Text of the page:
Disinheriting your children might be for their own good

Rhymer Rigby:

More recently, Lane Fury, a woman in her twenties who has begun to inherit significant sums and eventually stands to inherit $6m, told the New York Post: “There is this sense of shame or embarrassment, like maybe some of the problems in the world are my fault.”

In his book Inherited Wealth, John Levy identifies how some of those who are bequeathed a large sum are afflicted. These include a lack of self-esteem, guilt (from not having earned it), delayed maturity (from not having to overcome life challenges), paralysis (brought on by not knowing what to do with it) and boredom, which can lead to the type of self-destructive behaviour we see with Roman in Succession. So, should we disinherit our children for their own good?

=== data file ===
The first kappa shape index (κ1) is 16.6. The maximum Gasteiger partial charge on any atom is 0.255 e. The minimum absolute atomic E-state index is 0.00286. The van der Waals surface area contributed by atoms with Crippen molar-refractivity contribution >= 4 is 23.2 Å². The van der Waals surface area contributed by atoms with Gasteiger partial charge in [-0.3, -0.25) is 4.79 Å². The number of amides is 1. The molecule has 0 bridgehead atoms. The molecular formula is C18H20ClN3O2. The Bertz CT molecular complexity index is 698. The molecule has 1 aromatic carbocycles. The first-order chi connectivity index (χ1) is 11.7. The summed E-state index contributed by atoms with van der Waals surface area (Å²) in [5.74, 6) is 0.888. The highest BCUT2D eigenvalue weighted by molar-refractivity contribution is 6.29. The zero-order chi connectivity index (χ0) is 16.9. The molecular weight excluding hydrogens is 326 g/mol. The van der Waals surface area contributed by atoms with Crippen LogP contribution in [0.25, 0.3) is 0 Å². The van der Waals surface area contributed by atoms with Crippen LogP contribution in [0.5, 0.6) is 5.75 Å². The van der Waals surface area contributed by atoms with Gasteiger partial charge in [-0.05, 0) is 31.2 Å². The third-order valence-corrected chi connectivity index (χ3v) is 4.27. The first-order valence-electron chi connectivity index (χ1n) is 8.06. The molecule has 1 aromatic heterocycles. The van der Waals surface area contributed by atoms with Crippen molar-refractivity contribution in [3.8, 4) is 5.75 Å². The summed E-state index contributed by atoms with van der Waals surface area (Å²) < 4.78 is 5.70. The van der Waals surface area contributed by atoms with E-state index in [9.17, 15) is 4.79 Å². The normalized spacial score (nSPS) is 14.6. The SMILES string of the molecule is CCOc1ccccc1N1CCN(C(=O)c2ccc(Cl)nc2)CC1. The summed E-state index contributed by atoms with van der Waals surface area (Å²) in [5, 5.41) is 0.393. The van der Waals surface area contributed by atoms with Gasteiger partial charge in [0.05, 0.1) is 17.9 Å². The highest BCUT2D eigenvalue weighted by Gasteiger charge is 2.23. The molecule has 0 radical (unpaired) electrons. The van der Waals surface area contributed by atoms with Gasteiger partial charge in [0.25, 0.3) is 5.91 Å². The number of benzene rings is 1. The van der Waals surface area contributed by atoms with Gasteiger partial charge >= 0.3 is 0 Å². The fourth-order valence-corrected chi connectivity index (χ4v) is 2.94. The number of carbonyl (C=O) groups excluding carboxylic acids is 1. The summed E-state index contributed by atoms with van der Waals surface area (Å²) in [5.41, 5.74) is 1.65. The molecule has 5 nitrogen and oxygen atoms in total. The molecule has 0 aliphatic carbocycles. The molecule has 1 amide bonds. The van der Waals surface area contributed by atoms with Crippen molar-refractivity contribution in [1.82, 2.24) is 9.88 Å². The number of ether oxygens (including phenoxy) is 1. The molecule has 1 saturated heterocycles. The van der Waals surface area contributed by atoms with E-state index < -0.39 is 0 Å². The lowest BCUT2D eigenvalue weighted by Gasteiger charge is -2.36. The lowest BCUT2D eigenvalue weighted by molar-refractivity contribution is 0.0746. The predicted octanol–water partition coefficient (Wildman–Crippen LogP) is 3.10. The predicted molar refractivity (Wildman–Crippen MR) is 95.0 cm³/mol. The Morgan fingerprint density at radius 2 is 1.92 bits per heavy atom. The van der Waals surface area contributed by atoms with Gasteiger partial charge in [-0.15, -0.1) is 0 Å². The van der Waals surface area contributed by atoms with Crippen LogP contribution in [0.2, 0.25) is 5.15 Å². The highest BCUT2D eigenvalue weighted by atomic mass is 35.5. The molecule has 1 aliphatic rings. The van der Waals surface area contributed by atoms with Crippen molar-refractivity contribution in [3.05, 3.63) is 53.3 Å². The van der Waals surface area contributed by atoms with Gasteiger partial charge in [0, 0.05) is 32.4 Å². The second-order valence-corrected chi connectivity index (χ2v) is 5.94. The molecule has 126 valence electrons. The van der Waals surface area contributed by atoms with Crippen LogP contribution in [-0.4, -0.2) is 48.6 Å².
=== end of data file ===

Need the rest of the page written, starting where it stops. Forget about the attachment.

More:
Well, maybe not. There are plenty of ways to use wealth positively. Inheriting a large sum of money can free your descendants from the shackles of everyday work and give them the choice to do what they want with their lives. They can, to dip into the self-help lexicon, find their passion and purpose. It can allow them to become leaders in the battle against climate change or exponents of female empowerment in developing countries. It can provide them with a launch pad to found empires of their own. Or it can turn them into the next Paris Hilton. “Money is a magnifier and can enhance problems as well as good instincts,” says Carol Sherman, managing director of the Institute for Preparing Heirs, a California-based wealth adviser.